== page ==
ASEFA QAYYUM  (Appellant)
  
AJMAL EBRAHIM HAMEED
MOHAMED ALI QAYYUM  (Respondents)

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Mr C.R. Semken (instructed by Messrs J Tehrani Solicitors) for the Appellant
The First Respondent appeared in person assisted by Claire Morgan, a solicitor, as his McKenzie Friend
The Second Respondent took no part in the Appeal

Hearing dates : 31st March 2009
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JUDGMENT
 
Lord Justice Etherton :

Introduction
1. This is an appeal by the Second Defendant, Asefa Qayyum (“Mrs Qayyum”), from an order dated 25 July 2008 of His Honour Judge Purle QC, sitting as a Judge of the Chancery Division.  The Order declared that: (1)  Flat 105 Dorset House, Gloucester Place, London, NW1 5AG (“the Property”) is owned by Mrs Qayyum and her husband, the First Defendant, Mohammad Ali Qayyum (“Mr Qayyum”), in equal shares; (2) as between Mrs Qayyum and Mr Qayyum, the liability to repay the indebtedness under a legal charge dated 27 September 2004 granted in favour of the Nationwide Building Society shall be borne by, and repaid primarily out of, the beneficial interest in the Property of Mrs Qayyum and borne only by the beneficial interest of Mr Qayyum to the extent that the value of Mrs Qayyum’s interest is insufficient to repay it.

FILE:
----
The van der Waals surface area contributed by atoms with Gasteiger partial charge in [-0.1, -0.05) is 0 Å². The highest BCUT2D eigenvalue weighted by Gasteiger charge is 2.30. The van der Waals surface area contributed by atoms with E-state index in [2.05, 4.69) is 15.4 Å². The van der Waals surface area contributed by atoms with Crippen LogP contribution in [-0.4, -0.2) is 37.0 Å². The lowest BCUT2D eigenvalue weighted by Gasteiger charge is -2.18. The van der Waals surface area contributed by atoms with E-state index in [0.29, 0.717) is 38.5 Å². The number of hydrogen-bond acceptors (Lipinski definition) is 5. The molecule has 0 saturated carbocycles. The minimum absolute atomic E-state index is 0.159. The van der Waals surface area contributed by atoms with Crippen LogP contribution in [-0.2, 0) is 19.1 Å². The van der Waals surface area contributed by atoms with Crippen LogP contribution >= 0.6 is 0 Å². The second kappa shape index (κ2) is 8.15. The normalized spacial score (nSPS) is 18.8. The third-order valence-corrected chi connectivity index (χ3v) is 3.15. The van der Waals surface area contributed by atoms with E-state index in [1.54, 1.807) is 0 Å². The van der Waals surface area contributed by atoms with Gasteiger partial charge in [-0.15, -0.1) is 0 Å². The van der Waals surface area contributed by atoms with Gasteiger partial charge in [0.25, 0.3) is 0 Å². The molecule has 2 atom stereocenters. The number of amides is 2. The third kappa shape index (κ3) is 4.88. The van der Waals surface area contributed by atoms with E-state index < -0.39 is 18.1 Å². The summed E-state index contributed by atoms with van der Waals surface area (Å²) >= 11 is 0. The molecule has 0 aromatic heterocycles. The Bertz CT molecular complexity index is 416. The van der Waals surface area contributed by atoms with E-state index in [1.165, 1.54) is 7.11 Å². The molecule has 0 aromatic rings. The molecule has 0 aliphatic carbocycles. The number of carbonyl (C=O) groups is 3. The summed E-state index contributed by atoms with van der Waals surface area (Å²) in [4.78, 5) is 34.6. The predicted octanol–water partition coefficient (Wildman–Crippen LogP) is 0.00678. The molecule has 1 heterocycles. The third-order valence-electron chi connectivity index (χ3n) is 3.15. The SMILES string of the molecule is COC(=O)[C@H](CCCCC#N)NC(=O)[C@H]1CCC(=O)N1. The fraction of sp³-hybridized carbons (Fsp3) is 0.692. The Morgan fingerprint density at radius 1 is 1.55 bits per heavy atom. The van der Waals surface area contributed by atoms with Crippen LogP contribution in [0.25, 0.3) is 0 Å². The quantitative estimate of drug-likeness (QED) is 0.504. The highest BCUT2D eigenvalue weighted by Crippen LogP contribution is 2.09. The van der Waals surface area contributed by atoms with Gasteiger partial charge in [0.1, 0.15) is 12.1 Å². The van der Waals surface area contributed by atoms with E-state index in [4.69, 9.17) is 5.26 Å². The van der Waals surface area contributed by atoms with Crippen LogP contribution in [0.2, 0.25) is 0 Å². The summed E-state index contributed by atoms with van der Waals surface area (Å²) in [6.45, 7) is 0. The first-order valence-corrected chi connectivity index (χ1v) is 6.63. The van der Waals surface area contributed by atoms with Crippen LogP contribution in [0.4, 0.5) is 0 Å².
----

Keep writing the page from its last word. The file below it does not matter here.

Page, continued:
2. Mrs Qayyum appeals on the ground that the Judge should have declared that she is the sole beneficial owner of the Property.

Factual Background
3. In 1990 Mr and Mrs Qayyum owned a property at Clarence Gate Gardens, London NW1.  Mr Qayyum was then employed by Bank of Credit and Commercial International (“BCCI”).  He was required that year to move to Abu Dhabi.  Mrs Qayyum did not wish or intend to move with him.  They decided to purchase a smaller property for Mrs Qayyum’s occupation.  In 1991 they purchased the Property for £165,000.00 with the benefit of a BCCI staff house loan of that amount.  They were registered as joint proprietors of the Property at HM Land Registry on 14 March 1991.